UK Security Protects Global Business Expansion
In February 2014, the Home Secretary launched the first Government Security Exports Strategy. This is a joint initiative by UKTI’s Defence and Security Organisation (UKTI DSO) and the Office for Security and Counter Terrorism (OSCT) at the Home Office.
The UK has gained a strong reputation internationally for its security expertise. The Government lists a number of reasons for this including, “Our agencies and police are amongst the best in the world; our strategies for tackling terrorism and crime are well regarded.”
The UK is noted too for the level of cooperation between the private security sector and the police and other agencies – not least through such forums as the City of London Crime Prevention Association.
The latest Government initiative recognises that “achieving a significant increase in security exports is important to industry as well as to the UK’s National Security Strategy. Security exports facilitate security cooperation and contribute to our prosperity”.
UK service providers that offer full guarding, CCTV monitoring, investigations and investigations services across Europe are increasingly in demand by UK clients to support their overseas expansion. For the user this ensures consistency in operational processes and systems, to maintain common standards across the organisation.
Also, UK providers are seen as more independent than indigenous service providers and less prone to local influence – such as from criminal gangs. This is particularly the case for businesses that want to realise new commercial opportunities in the EU accession states, quickly and securely.
The Bribery Act 2010 probably reinforces the UK’s standing because of the trans-national application of the Act for UK companies. Described as “the toughest anti-corruption legislation in the world”, it allows for the prosecution of an individual or company with links to the United Kingdom, regardless of where the crime occurs.
New opportunities are presented by the range of security systems and processes that can now be operated remotely over IP (Internet Protocol) from the UK, particularly with improvements in national telecoms networks globally.
This is achievable through the service provider that can monitor and manage premises, staff and vehicle fleets remotely through an intelligence network from a UK control centre. Almost any system that is web-enabled can be supported remotely – including not only security but other building services, such as lighting and HVAC (Heating, Ventilation and Air Conditioning). This contributes considerably to the total return on investment.
The range of services and signals monitored can include: CCTV, staff time and attendance, vehicle tracking, access control and lift, RFID tags and fire and intruder alarms. The security centre can despatch local emergency response teams 24-7, and deploy security staff daily, based on business needs, recorded incidents and the risk profile of each site location.
Protecting areas of vulnerability
Logistical chains and movement of goods in particular present a major area of vulnerability, both from the threat of hijacking as well as criminal collusion with drivers. Remote monitoring with GPS and two-way communication enables the intelligence centre to track delivery vehicles from the warehouse to the retail outlet, with the arrival viewed on live CCTV.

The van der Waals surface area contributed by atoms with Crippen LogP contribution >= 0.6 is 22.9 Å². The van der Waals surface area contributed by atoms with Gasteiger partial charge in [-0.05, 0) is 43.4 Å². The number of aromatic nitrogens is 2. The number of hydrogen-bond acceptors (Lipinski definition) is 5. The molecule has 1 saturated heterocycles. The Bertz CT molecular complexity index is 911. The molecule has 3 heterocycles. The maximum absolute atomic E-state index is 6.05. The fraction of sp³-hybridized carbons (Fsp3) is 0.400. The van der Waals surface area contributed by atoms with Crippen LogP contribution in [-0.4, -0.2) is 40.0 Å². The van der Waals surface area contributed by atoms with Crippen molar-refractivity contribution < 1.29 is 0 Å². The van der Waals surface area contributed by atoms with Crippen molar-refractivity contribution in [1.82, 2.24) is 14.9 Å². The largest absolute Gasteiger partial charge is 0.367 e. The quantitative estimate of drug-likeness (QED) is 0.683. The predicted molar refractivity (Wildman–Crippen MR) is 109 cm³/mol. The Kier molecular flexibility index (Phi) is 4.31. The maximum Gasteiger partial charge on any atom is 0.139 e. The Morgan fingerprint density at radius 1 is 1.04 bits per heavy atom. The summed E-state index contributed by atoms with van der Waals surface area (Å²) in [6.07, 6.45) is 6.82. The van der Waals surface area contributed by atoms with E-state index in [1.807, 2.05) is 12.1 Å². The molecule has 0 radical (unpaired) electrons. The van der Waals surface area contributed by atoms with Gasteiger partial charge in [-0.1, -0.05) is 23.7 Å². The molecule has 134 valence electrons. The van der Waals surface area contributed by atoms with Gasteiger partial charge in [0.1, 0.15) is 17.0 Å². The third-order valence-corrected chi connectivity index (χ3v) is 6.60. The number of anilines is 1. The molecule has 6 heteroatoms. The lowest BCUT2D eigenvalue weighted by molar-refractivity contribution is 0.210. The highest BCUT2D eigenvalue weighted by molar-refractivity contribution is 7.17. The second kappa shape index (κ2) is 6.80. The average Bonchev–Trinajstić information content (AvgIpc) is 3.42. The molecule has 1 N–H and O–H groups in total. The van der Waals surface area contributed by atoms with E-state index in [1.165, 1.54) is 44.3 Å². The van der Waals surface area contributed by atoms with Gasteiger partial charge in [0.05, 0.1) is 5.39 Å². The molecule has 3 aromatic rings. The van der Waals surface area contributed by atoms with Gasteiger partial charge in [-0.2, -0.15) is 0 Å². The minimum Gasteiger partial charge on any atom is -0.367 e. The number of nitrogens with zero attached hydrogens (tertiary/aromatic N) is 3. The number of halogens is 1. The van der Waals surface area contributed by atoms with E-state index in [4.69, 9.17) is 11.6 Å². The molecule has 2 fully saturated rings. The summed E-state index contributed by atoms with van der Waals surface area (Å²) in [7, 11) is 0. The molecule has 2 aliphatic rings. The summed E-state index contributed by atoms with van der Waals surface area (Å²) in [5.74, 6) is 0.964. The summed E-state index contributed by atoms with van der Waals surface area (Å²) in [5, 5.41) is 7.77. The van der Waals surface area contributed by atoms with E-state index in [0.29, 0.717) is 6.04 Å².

Remote monitoring and security-assisted deliveries have proven to offer major cost savings for retailers by reducing the size of teams required for delivery and receiving goods, and also achieving faster turnarounds – particularly at night and in remote locations.
Internal alarms in access areas and loading bays can be switched off from the control centre and illuminated, whilst a ‘man down’ device offers additional worker protection during unloading. The process is reversed and the area locked down securely when the delivery is completed.
An intelligence network of this kind also enables a wealth of data to be collected and mined centrally. This includes information not only on security related issues, but also on footfall and space occupancy for marketing and other purposes, which all contributes to the return on security investment.
In conclusion, the availability of web-based security technology is enabling retailers and corporates operating overseas to benefit directly from UK’s expertise in the sector cost-effectively. For a copy of the “UK Exporters’ Security Report” E: firstname.lastname@example.org
International Security Strategy Tips
The following tips can help security managers to protect multiple properties in international territories:
- Understand the risks: assess the risk profiles of the key stages of your business processes in each country – they will almost certainly vary from one territory to another.
- Centralise or localise? An overarching international strategy is required, with ‘ownership’ at board level. ‘Tactical’ decision-making at country-level can then take account of local conditions and security needs – but consider point 3.
- Monitoring and management: the deployment of security services over IP from the UK offers a high level of management control and protection from one central location – such as for CCTV monitoring, access control and alarm monitoring.
- Find a security partner: there is usually a steep learning curve for each new country, so seek out a specialist services’ provider experienced in overseas markets.
- Be prepared to ‘trouble-shoot’ at short notice: be ready to fly to the location to resolve problems directly. Ensure regular security audits and vulnerability testing – and test purchasing for retail operations.
Simon Chapman, Managing Director, Lodge Service